(3) What about publishing? We want to go from a haphazard work, having published a handful of titles, to a center providing resources that people recognize and start to trust: both the rich resources of the past in Germany (the Reformation and our Reformed theologians of the 16th century) and modern translations and modern Reformed writers. In thirty years, we want to see a publishing clearing house that can sustain itself and our churches, have a staff, and throw 6–8 titles on the market each year.
Despite how it might sound, all of this is not a case of crazy megalomania. This is the necessary human planning and strategizing for a new Reformation in utter dependence on the Lord. None of it will happen, none of it do we expect to happen without the blessing, the resources, and the power of the Lord at work in Germany! But these are the bare and essential things! This leads me to my final question:
How can you get involved?
There are many different ways to help, but I want to challenge everyone, individual believers and churches interested in getting behind this work, to think about our vision, our thirty or forty-year plan, our willingness to sacrifice and to see it through. Then, commit to making it happen long term, if the Lord so moves you. This is not the kind of work that produces effects as quickly as church planting works in the U.S., but it is not about us! When I go, retire, or die, I want to be able to entrust the work into the hands of others, knowing that there is, humanly speaking, a good and solid structure that the Lord is pleased to use and work through.
What do we need?
We need money. For years to come, our small congregations will not yet be self-sustaining (even though they do give sacrificially). We need Christians and churches with an understanding of the global implications of the kingdom of God. The Reformation in Germany once gave to the world and now, a new Reformation needs to be “given to” or “returned to.” We need individuals who have such a long-term and global vision and see the strategic importance of this work. We need your faithful prayers! We need you to pray for this work, faithfully, because the Lord delights to answer prayers of such kind and magnitude. We also need to know you are praying for us! It does get lonely. We do get discouraged. But knowing you are fighting for us in prayer is a great encouragement!
We want you to visit: plan a vacation, a trip through Germany! Come to Heidelberg; attend our churches; see what it like. Attend our next conference and then go home and spread the word!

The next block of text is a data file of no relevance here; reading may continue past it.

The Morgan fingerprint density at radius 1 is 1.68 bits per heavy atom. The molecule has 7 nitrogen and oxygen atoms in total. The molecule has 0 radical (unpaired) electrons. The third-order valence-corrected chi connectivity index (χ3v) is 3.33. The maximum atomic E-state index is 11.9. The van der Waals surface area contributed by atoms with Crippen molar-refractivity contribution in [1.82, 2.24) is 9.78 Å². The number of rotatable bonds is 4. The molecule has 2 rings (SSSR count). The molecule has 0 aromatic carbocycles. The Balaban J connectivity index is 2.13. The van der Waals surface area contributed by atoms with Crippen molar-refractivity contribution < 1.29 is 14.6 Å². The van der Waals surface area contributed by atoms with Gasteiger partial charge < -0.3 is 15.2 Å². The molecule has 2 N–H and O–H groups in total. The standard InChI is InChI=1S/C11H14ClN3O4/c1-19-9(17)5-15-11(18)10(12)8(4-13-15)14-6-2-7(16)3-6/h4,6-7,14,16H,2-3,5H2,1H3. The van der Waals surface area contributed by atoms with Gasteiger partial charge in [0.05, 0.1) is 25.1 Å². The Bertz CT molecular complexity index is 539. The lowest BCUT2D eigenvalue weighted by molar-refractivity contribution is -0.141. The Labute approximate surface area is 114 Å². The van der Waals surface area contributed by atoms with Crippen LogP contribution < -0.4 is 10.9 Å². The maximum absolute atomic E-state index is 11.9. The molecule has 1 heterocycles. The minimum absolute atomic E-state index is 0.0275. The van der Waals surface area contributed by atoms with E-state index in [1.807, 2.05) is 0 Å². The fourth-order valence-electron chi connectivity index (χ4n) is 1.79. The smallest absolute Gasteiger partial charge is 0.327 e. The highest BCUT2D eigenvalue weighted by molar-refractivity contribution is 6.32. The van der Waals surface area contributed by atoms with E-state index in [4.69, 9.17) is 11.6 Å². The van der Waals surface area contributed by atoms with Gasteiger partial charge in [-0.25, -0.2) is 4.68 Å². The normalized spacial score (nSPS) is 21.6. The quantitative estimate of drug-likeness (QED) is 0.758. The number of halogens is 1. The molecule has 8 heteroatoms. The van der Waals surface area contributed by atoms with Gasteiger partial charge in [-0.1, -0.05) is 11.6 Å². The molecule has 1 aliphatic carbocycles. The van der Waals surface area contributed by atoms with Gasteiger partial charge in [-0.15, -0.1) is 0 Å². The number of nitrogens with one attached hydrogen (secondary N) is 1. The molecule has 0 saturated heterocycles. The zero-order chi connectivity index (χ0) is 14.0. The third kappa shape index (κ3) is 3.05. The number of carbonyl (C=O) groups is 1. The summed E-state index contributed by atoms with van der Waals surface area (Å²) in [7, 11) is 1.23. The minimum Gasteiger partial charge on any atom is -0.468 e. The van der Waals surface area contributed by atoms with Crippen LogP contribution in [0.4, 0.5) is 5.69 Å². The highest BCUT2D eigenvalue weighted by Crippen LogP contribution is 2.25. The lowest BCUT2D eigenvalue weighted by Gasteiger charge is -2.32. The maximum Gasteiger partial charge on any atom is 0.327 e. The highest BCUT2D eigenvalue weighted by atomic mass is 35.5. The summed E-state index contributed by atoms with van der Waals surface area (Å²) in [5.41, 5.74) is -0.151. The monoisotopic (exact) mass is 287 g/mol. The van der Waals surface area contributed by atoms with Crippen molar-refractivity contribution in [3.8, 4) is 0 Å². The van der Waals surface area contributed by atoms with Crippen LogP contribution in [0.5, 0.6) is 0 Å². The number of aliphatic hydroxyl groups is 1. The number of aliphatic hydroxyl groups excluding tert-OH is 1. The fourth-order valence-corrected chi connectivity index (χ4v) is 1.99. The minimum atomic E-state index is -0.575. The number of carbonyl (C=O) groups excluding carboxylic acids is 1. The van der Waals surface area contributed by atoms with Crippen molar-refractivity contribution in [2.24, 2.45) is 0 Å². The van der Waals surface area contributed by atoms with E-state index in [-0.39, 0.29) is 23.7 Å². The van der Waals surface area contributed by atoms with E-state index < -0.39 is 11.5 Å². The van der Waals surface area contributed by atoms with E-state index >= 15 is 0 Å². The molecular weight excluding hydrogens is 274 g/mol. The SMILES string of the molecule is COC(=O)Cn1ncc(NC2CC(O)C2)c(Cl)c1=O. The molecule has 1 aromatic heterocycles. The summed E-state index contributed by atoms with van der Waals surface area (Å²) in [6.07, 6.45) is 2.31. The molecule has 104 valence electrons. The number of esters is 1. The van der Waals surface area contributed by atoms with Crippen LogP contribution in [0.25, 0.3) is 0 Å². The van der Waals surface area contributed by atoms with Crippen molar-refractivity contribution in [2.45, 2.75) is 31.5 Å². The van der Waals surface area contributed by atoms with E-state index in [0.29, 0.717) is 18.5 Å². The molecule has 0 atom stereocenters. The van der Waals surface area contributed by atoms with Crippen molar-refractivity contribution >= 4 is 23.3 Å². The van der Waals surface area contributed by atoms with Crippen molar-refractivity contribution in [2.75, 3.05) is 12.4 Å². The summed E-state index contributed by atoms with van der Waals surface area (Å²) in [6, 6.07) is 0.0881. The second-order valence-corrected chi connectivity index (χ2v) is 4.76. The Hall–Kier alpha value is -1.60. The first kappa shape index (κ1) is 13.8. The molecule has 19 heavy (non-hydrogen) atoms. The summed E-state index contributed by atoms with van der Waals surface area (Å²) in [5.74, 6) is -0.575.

Finally, America has been blessed and is still being blessed with an abundance of churches and resources. With great blessing comes great responsibility in the kingdom of God. In order to find, locate and facilitate U.S. churches, foundations, individual supporters, and helpers to get involved, some friends and supporters have started a non-profit organization called “The Heidelberger Society”3 (named after the great Heidelberg Catechism and those who want to see its theology and practice take hold in Germany once again). We want to take this organization to the next level. We want this to be the American arm of our endeavor to bring a new and lasting Reformation. We want this to be a model of how to support the work of missions, from church to church. We want to give you, churches and Christians in the U.S., an opportunity to be a part of this exciting work. If you want to get involved, there is always work to be done: administrative work, communication, support raising, organizing events, etc. We would love to hear from you as we are launching this endeavor as a kind of backbone infrastructure, a clearing house for all things “Reformation 2 Germany.”
In the Spirit of the inspired words of the Apostle Paul in Acts 16, where he saw a man of Macedonia urging him and saying, “Come over to Macedonia and help us!” I would like to say the same thing to you as a man from Germany: Come over and help us!
©Sebastian Heck. All Rights Reserved.
Editor’s Note: This is an update to an ongoing work in Germany. See RESOURCES below for more information on Reformation2Germany.
1. Reformed church in Heidelberg
2. Reformed seminary in Heidelberg
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Thank you for sharing. I am deeply encouraged to see the spread of the Reformed (Biblical!) “theology, piety, and practice” across the world, both in developing countries and in the spiritual “wasteland” of western Europe. You and the rest of Reformation 2 Germany will be in our prayers.